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Duke of Wellington case and cheque on Antiques Roadshow

Duke of Wellington decanter case
Image caption Once unlocked the decanter case revealed a cheque written by the Duke of Wellington

A decanter case owned by the Duke of Wellington, containing a cheque written by him, has turned up in West Sussex.

It was taken to the BBC's Antiques Roadshow at the Weald and Downland Museum by Henrietta Wilson from Hampshire.

The campaign case contained a Coutts cheque from Wellington to the equivalent value of £100,000 today.

Expert Clive Stewart-Lockhart said the chest "would be worth tens of thousands" if it had been at Waterloo.

Ms Wilson said the case had been in her family for a number of years after being bought as a job lot at an auction by her great grandfather.

'Folded paper'

The box had always been a mystery as it was locked until her father decided to open it with a screwdriver.

Ms Wilson said: "He decided to have a look at the bottles, as he picked one up, something fell to the floor and when he looked down, there was a piece of folded paper on the floor.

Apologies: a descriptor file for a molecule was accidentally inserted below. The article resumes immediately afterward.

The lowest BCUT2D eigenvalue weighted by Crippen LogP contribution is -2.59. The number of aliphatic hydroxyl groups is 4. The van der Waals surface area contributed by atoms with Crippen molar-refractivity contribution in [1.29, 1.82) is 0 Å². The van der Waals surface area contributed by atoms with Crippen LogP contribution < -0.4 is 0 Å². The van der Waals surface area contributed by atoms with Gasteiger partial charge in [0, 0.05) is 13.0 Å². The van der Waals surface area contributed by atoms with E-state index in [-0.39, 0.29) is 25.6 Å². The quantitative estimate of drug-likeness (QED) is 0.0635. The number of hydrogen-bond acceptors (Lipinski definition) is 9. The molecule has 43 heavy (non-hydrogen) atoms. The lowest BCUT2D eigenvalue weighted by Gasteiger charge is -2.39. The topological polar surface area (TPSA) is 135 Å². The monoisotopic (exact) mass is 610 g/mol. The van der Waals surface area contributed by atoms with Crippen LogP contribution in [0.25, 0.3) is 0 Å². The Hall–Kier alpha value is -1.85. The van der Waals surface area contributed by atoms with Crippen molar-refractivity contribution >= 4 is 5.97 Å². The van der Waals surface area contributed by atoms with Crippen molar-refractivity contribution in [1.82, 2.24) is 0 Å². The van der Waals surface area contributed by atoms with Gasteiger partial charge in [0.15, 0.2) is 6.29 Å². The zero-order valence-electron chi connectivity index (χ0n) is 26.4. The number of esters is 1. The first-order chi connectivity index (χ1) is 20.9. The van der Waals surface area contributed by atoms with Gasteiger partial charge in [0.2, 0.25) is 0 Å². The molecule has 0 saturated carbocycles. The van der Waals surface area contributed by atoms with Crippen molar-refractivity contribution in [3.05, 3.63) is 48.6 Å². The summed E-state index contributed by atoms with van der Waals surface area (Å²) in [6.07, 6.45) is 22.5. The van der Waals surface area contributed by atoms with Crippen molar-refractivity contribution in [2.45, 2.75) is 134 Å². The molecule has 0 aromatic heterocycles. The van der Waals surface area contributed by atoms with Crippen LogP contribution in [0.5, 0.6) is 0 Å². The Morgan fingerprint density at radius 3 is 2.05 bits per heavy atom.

"When he opened it out, he couldn't believe his eyes, because actually it seemed to be signed by the Duke of Wellington."

The family contacted Coutts Bank, who wrote back and confirmed that the Duke of Wellington did hold an account with them.

The cheque is dated March 1823 made out for £195.

Clive Stewart-Lockhart said: "If you use an average earnings index - nowadays is in excess of £100,000. So this is a cash cheque.

"In other words, he was going to Coutts to cash a cheque for £100,000. What on earth for?"

Mr Stewart-Lockhart told Ms Wilson the campaign decanter case was worth about £600 and the cheque £50.

"But if we could ever prove that this was taken to the Battle of Waterloo, then it's worth tens of thousands."

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